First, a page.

Keeping your dog’s teeth clean is one of the most important jobs that you have as a pet owner. Unfortunately, it can also be one of the most frustrating, as many mutts absolutely despise having their teeth brushed.
If that sounds like your dog, then using a dental chew may be a hassle-free way to keep their teeth clean. These are delicious treats that scrub plaque, tartar, and other gunk away from your dog’s teeth and gums while they gnaw on them, leaving their mouths fresh and clean.
Of course, not all dental chews are created equal, so in our reviews list, we walk you through our favorite options on the market today.
A Quick Comparison of Our Favorites – 2022 Reviews
The 8 Best Dog Dental Chews
1. Virbac C.E.T. Enzymatic Oral Hygiene Dental Dog Chews — Best Overall
Made primarily of beef rawhide, the Virbac C.E.T. Enzymatic is a chew that should keep your dog busy for quite some time. That gives you a little peace and quiet in addition to cleaning your pup’s chompers.
The chews are made with a dual-enzyme system that helps loosen tartar and control plaque. It’s a nice backup in addition to all the work that the rawhide itself is doing.
The rawhide has been given a poultry flavor that most dogs seem to love, so you shouldn’t have any issue getting your pup to gnaw on it.
You do need to monitor your dog while they eat these, as rawhide can form a choking hazard if it’s not chewed up sufficiently. Don’t just hand one to your pooch and walk away.
As long as you keep a close eye on your dog while they’re nibbling, the Virbac C.E.T. Enzymatic is a fantastic chew for keeping your pup’s mouth clean as a whistle.
2. Pedigree Dentastix Large Dental Dog Chew — Best Value
Pedigree Dentastix have a special X-shape that allows them to really dig into the crevices between your dog’s teeth, clearing out accumulated gunk, plaque, and tartar.
This is especially good for dogs who already get their teeth brushed regularly, as the chews can get into places that toothbrushes can’t.
Not only that, but they have an appetizing bacon flavor that dogs love, so you won’t have to worry about convincing your pup to devote time to their dental hygiene.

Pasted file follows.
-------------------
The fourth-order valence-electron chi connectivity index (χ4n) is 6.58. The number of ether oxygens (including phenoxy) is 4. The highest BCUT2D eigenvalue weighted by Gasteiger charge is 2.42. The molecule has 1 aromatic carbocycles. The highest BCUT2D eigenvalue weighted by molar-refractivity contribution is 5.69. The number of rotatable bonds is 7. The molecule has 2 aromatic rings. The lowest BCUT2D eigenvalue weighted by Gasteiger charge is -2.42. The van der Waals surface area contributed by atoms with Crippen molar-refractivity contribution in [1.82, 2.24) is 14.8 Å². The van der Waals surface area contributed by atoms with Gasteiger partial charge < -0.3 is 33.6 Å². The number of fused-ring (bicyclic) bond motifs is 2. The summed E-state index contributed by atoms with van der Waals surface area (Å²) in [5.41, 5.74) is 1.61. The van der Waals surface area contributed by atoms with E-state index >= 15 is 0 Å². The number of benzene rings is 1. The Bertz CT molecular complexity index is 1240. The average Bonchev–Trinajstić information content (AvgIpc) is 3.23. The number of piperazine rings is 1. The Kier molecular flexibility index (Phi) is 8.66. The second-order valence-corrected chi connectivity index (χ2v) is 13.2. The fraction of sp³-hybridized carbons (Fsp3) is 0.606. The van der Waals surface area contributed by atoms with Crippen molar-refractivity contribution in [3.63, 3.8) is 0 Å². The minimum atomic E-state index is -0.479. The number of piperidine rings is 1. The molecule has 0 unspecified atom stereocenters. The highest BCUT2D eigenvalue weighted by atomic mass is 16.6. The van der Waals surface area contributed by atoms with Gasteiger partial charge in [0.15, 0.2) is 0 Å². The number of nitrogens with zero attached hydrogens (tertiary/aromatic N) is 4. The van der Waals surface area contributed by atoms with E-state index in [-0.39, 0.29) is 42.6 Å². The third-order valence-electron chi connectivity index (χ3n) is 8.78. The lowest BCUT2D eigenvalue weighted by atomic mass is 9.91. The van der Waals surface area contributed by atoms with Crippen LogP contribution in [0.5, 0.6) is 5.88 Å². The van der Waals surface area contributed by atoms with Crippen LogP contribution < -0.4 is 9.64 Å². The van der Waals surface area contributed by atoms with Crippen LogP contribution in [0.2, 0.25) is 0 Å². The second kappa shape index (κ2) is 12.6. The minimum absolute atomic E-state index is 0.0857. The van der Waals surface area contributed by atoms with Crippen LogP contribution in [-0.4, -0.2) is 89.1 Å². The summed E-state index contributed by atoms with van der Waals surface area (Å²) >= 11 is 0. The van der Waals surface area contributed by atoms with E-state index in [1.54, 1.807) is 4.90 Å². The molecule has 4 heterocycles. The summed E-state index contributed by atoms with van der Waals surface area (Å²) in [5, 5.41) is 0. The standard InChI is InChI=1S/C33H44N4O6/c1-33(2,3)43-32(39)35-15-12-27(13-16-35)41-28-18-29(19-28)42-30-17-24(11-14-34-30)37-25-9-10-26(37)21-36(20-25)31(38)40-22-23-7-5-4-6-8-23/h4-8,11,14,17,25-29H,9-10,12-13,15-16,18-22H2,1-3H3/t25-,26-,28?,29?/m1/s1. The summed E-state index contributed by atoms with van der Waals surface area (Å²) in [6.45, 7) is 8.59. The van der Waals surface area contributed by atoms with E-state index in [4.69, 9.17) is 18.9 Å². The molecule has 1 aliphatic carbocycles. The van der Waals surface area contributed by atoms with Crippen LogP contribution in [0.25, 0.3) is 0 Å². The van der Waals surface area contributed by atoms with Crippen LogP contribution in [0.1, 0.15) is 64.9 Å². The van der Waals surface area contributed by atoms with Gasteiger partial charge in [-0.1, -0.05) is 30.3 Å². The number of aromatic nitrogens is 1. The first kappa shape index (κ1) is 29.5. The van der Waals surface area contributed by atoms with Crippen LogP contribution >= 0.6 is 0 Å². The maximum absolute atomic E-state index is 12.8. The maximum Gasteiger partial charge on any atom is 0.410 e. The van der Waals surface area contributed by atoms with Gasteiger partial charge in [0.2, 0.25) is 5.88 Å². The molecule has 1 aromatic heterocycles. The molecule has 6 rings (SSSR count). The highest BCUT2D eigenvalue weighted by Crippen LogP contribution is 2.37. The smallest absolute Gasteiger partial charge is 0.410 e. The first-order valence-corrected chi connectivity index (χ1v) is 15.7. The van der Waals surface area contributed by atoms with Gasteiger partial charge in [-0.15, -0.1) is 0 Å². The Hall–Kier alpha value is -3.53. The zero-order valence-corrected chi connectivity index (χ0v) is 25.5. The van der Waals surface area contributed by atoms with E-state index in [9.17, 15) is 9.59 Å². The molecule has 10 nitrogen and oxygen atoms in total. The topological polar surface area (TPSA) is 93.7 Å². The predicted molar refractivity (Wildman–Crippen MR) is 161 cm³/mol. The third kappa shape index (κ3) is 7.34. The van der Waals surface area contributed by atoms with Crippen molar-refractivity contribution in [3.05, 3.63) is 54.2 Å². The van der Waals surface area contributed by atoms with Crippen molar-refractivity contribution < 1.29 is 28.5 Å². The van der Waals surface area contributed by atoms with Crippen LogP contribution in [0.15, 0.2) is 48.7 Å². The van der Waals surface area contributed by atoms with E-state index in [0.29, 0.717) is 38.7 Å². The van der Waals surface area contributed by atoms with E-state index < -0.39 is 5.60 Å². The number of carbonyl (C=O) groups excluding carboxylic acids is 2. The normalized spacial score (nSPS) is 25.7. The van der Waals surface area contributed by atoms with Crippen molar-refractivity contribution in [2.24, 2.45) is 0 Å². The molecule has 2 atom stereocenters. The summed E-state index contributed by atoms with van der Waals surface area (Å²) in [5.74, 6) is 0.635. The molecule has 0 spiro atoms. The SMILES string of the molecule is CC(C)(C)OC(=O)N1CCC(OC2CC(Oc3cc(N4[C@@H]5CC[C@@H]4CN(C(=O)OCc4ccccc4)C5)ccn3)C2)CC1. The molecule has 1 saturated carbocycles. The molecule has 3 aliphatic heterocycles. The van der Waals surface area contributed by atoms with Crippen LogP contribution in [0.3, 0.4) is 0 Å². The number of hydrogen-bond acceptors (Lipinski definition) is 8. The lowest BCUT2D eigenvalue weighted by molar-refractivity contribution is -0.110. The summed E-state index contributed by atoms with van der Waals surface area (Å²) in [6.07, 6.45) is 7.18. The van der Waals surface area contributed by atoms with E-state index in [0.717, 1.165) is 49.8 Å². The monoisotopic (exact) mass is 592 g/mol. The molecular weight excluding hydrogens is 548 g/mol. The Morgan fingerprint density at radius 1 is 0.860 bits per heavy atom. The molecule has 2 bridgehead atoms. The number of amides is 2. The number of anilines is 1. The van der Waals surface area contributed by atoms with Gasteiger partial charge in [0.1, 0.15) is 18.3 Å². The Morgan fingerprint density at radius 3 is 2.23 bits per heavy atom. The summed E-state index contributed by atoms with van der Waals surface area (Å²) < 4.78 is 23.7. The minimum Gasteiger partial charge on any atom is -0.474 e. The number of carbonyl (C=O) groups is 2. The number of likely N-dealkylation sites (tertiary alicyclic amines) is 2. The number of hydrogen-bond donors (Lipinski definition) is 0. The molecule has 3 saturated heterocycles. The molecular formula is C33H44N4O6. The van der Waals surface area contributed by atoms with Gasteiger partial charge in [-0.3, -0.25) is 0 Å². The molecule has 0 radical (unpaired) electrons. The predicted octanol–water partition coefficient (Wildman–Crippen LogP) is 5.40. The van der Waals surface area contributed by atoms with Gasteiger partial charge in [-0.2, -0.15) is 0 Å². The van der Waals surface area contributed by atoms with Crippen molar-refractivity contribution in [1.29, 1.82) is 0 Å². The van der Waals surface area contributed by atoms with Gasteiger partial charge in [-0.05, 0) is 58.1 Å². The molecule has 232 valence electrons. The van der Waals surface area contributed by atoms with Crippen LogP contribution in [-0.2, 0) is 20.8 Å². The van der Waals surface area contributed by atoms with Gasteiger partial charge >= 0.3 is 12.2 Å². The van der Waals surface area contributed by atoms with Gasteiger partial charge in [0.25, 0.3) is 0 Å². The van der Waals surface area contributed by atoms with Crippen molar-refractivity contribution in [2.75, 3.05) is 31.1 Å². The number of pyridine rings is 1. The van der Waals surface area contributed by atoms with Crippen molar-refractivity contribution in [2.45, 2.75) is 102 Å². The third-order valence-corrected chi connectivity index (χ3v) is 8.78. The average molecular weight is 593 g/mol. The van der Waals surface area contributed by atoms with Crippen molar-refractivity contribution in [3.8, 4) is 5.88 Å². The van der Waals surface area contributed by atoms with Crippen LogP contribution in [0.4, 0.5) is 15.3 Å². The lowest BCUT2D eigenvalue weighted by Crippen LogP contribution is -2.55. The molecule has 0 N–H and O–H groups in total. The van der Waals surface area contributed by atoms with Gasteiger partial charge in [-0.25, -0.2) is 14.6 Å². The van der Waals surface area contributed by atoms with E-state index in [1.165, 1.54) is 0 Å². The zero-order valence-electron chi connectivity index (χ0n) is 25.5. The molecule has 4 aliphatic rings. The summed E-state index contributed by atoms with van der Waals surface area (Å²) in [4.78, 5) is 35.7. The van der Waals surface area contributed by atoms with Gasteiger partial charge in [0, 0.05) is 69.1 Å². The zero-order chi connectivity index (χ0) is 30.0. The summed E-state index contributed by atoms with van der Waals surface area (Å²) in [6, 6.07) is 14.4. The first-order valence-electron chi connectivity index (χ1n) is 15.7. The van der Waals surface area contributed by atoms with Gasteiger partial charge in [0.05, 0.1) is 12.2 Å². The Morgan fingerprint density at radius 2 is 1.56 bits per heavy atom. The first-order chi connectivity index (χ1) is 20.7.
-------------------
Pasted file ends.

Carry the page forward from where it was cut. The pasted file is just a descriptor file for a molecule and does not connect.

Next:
There are quite a few in each box, and the price is reasonable. It all adds up to making them the best dog dental chews for the money.
The biggest downside is that other than keeping your dog’s teeth clean, they’re not that healthy. They’re full of ingredients like rice flour, wheat starch, and salt, none of which you want your dog eating in large quantities.
Also, they’re quite smelly. That probably helps convince dogs to scarf them down, but you might want to avoid any puppy kisses after handing out one of these treats.
All in all, the Pedigree Dentastix are one of the best values that you’ll find among dental chews, and they’re impressively effective too. That’s why they earned the second spot on this list.
3. WHIMZEES Puppy Dental Dog Chew — Best for Puppies
You should get your dog’s dental hygiene routine started early, and the WHIMZEES Puppy will help you do just that.
Designed especially for young dogs, these chews aren’t as hard as many others on the market. That’s good because puppy teeth aren’t as strong as grown-dog teeth, and you wouldn’t want one to break.
These chews are made without grains or gluten, so they should be as gentle on your puppy’s stomach as they are on their teeth. There are no strange chemicals inside either, but that doesn’t mean they’re particularly good for your dog. They’re mostly potato starch.
The chews come in two different shapes, each of which should be able to scrape the gunk off your dog’s gums and enamel. The variety should keep your pup interested as well.
They kept the natural flavor, which isn’t necessarily a good thing. Many dogs lose interest after a bite or two. If they do eat them, though, don’t expect them to last long — they’ll keep your dog occupied for a minute or two at most.